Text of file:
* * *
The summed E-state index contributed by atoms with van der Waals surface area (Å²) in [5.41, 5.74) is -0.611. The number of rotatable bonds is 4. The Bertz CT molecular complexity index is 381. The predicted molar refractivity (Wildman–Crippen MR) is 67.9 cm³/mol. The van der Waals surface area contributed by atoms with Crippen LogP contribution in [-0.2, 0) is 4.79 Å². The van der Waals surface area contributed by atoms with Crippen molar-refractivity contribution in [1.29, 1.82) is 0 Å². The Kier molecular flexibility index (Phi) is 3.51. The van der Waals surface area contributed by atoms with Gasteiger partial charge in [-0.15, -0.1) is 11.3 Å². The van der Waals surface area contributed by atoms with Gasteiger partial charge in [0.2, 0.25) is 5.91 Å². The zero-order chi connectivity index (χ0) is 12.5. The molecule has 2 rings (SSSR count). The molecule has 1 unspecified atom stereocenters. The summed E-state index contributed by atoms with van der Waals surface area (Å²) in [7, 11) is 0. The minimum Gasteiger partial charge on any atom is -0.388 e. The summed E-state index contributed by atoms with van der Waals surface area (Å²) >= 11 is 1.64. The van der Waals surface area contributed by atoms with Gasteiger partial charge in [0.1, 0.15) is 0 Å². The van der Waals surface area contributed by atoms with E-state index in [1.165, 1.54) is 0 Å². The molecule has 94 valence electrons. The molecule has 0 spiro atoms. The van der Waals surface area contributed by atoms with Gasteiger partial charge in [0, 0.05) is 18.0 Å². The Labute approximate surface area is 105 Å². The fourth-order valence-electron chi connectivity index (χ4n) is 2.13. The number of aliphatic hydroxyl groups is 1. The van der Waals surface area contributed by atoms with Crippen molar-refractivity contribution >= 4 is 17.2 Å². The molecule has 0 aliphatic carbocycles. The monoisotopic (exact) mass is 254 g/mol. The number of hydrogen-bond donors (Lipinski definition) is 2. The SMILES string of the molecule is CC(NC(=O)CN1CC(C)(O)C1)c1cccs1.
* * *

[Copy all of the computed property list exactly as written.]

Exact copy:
The summed E-state index contributed by atoms with van der Waals surface area (Å²) in [5.41, 5.74) is -0.611. The number of rotatable bonds is 4. The Bertz CT molecular complexity index is 381. The predicted molar refractivity (Wildman–Crippen MR) is 67.9 cm³/mol. The van der Waals surface area contributed by atoms with Crippen LogP contribution in [-0.2, 0) is 4.79 Å². The van der Waals surface area contributed by atoms with Crippen molar-refractivity contribution in [1.29, 1.82) is 0 Å². The Kier molecular flexibility index (Phi) is 3.51. The van der Waals surface area contributed by atoms with Gasteiger partial charge in [-0.15, -0.1) is 11.3 Å². The van der Waals surface area contributed by atoms with Gasteiger partial charge in [0.2, 0.25) is 5.91 Å². The zero-order chi connectivity index (χ0) is 12.5. The molecule has 2 rings (SSSR count). The molecule has 1 unspecified atom stereocenters. The summed E-state index contributed by atoms with van der Waals surface area (Å²) in [7, 11) is 0. The minimum Gasteiger partial charge on any atom is -0.388 e. The summed E-state index contributed by atoms with van der Waals surface area (Å²) >= 11 is 1.64. The van der Waals surface area contributed by atoms with Gasteiger partial charge in [0.1, 0.15) is 0 Å². The van der Waals surface area contributed by atoms with E-state index in [1.165, 1.54) is 0 Å². The molecule has 94 valence electrons. The molecule has 0 spiro atoms. The van der Waals surface area contributed by atoms with Gasteiger partial charge in [0, 0.05) is 18.0 Å². The Labute approximate surface area is 105 Å². The fourth-order valence-electron chi connectivity index (χ4n) is 2.13. The number of aliphatic hydroxyl groups is 1. The van der Waals surface area contributed by atoms with Crippen molar-refractivity contribution >= 4 is 17.2 Å². The molecule has 0 aliphatic carbocycles. The monoisotopic (exact) mass is 254 g/mol. The number of hydrogen-bond donors (Lipinski definition) is 2. The SMILES string of the molecule is CC(NC(=O)CN1CC(C)(O)C1)c1cccs1.